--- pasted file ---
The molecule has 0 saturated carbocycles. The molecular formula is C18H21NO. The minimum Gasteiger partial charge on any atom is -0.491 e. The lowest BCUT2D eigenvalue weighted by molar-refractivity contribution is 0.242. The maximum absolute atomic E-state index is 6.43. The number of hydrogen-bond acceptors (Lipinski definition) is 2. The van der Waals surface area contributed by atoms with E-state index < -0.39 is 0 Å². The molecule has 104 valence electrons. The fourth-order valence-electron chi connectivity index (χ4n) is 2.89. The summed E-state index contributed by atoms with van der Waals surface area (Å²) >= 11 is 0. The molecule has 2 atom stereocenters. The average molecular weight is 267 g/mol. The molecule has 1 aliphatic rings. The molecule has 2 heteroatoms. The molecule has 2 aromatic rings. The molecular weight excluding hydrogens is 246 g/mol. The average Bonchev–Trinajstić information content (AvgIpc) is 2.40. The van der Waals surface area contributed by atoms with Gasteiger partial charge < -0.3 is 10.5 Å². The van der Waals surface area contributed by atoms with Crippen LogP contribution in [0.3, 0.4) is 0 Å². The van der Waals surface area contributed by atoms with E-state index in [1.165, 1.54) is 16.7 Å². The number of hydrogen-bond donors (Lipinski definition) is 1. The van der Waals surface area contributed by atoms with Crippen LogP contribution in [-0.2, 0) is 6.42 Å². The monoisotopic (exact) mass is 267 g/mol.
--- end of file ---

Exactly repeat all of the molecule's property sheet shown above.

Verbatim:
The molecule has 0 saturated carbocycles. The molecular formula is C18H21NO. The minimum Gasteiger partial charge on any atom is -0.491 e. The lowest BCUT2D eigenvalue weighted by molar-refractivity contribution is 0.242. The maximum absolute atomic E-state index is 6.43. The number of hydrogen-bond acceptors (Lipinski definition) is 2. The van der Waals surface area contributed by atoms with E-state index < -0.39 is 0 Å². The molecule has 104 valence electrons. The fourth-order valence-electron chi connectivity index (χ4n) is 2.89. The summed E-state index contributed by atoms with van der Waals surface area (Å²) >= 11 is 0. The molecule has 2 atom stereocenters. The average molecular weight is 267 g/mol. The molecule has 1 aliphatic rings. The molecule has 2 heteroatoms. The molecule has 2 aromatic rings. The molecular weight excluding hydrogens is 246 g/mol. The average Bonchev–Trinajstić information content (AvgIpc) is 2.40. The van der Waals surface area contributed by atoms with Gasteiger partial charge < -0.3 is 10.5 Å². The van der Waals surface area contributed by atoms with Crippen LogP contribution in [0.3, 0.4) is 0 Å². The van der Waals surface area contributed by atoms with E-state index in [1.165, 1.54) is 16.7 Å². The number of hydrogen-bond donors (Lipinski definition) is 1. The van der Waals surface area contributed by atoms with Crippen LogP contribution in [-0.2, 0) is 6.42 Å². The monoisotopic (exact) mass is 267 g/mol.